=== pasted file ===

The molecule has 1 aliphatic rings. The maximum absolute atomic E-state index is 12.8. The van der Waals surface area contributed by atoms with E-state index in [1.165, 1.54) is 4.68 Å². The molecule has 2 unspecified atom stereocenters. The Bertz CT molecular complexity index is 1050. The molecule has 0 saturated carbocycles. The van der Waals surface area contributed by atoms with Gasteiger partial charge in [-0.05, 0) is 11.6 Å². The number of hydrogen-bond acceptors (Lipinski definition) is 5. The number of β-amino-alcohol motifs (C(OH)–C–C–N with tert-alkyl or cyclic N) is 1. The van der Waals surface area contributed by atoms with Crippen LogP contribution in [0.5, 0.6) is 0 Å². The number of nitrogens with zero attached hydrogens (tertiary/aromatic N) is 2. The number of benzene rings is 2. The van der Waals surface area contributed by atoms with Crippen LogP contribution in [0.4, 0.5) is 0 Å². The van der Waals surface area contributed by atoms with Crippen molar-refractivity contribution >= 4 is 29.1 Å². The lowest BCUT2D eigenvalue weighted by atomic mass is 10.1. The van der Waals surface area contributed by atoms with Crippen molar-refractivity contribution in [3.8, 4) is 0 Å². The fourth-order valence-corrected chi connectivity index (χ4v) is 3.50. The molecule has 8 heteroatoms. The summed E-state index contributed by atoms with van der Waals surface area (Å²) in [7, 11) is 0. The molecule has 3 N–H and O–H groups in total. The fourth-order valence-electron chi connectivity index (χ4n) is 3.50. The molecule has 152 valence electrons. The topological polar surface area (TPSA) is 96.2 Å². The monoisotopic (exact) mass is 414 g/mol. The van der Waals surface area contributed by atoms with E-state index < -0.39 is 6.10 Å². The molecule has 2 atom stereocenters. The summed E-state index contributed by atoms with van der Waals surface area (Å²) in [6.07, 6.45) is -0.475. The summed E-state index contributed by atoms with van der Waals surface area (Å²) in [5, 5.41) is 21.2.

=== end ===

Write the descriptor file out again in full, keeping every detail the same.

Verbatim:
The molecule has 1 aliphatic rings. The maximum absolute atomic E-state index is 12.8. The van der Waals surface area contributed by atoms with E-state index in [1.165, 1.54) is 4.68 Å². The molecule has 2 unspecified atom stereocenters. The Bertz CT molecular complexity index is 1050. The molecule has 0 saturated carbocycles. The van der Waals surface area contributed by atoms with Gasteiger partial charge in [-0.05, 0) is 11.6 Å². The number of hydrogen-bond acceptors (Lipinski definition) is 5. The number of β-amino-alcohol motifs (C(OH)–C–C–N with tert-alkyl or cyclic N) is 1. The van der Waals surface area contributed by atoms with Crippen LogP contribution in [0.5, 0.6) is 0 Å². The number of nitrogens with zero attached hydrogens (tertiary/aromatic N) is 2. The number of benzene rings is 2. The van der Waals surface area contributed by atoms with Crippen LogP contribution in [0.4, 0.5) is 0 Å². The van der Waals surface area contributed by atoms with Crippen molar-refractivity contribution >= 4 is 29.1 Å². The lowest BCUT2D eigenvalue weighted by atomic mass is 10.1. The van der Waals surface area contributed by atoms with Crippen molar-refractivity contribution in [3.8, 4) is 0 Å². The fourth-order valence-corrected chi connectivity index (χ4v) is 3.50. The molecule has 8 heteroatoms. The summed E-state index contributed by atoms with van der Waals surface area (Å²) in [7, 11) is 0. The molecule has 3 N–H and O–H groups in total. The fourth-order valence-electron chi connectivity index (χ4n) is 3.50. The molecule has 152 valence electrons. The topological polar surface area (TPSA) is 96.2 Å². The monoisotopic (exact) mass is 414 g/mol. The van der Waals surface area contributed by atoms with E-state index < -0.39 is 6.10 Å². The molecule has 2 atom stereocenters. The summed E-state index contributed by atoms with van der Waals surface area (Å²) in [6.07, 6.45) is -0.475. The summed E-state index contributed by atoms with van der Waals surface area (Å²) in [5, 5.41) is 21.2.